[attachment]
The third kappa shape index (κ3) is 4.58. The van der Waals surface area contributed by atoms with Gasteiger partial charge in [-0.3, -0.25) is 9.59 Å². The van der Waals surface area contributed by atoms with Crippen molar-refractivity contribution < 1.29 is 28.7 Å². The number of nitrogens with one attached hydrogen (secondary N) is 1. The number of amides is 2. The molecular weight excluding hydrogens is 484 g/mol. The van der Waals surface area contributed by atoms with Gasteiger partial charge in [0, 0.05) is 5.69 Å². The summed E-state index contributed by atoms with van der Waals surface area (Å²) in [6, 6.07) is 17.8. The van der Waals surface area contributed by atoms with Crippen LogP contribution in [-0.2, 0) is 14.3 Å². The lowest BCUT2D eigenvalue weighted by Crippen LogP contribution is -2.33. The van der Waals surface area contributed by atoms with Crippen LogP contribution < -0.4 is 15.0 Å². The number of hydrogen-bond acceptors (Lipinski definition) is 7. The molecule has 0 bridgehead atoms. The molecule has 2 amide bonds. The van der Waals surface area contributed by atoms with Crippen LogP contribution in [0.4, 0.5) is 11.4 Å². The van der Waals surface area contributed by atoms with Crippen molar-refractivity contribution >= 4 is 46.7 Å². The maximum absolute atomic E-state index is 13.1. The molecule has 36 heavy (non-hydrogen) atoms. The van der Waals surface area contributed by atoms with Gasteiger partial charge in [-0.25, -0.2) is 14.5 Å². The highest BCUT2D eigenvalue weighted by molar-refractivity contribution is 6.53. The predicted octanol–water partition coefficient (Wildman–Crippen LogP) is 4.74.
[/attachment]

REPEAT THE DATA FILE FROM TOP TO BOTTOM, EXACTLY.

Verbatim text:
The third kappa shape index (κ3) is 4.58. The van der Waals surface area contributed by atoms with Gasteiger partial charge in [-0.3, -0.25) is 9.59 Å². The van der Waals surface area contributed by atoms with Crippen molar-refractivity contribution < 1.29 is 28.7 Å². The number of nitrogens with one attached hydrogen (secondary N) is 1. The number of amides is 2. The molecular weight excluding hydrogens is 484 g/mol. The van der Waals surface area contributed by atoms with Gasteiger partial charge in [0, 0.05) is 5.69 Å². The summed E-state index contributed by atoms with van der Waals surface area (Å²) in [6, 6.07) is 17.8. The van der Waals surface area contributed by atoms with Crippen LogP contribution in [-0.2, 0) is 14.3 Å². The lowest BCUT2D eigenvalue weighted by Crippen LogP contribution is -2.33. The van der Waals surface area contributed by atoms with Crippen LogP contribution < -0.4 is 15.0 Å². The number of hydrogen-bond acceptors (Lipinski definition) is 7. The molecule has 0 bridgehead atoms. The molecule has 2 amide bonds. The van der Waals surface area contributed by atoms with Crippen LogP contribution in [0.4, 0.5) is 11.4 Å². The van der Waals surface area contributed by atoms with Crippen molar-refractivity contribution >= 4 is 46.7 Å². The maximum absolute atomic E-state index is 13.1. The molecule has 36 heavy (non-hydrogen) atoms. The van der Waals surface area contributed by atoms with Gasteiger partial charge in [-0.25, -0.2) is 14.5 Å². The highest BCUT2D eigenvalue weighted by molar-refractivity contribution is 6.53. The predicted octanol–water partition coefficient (Wildman–Crippen LogP) is 4.74.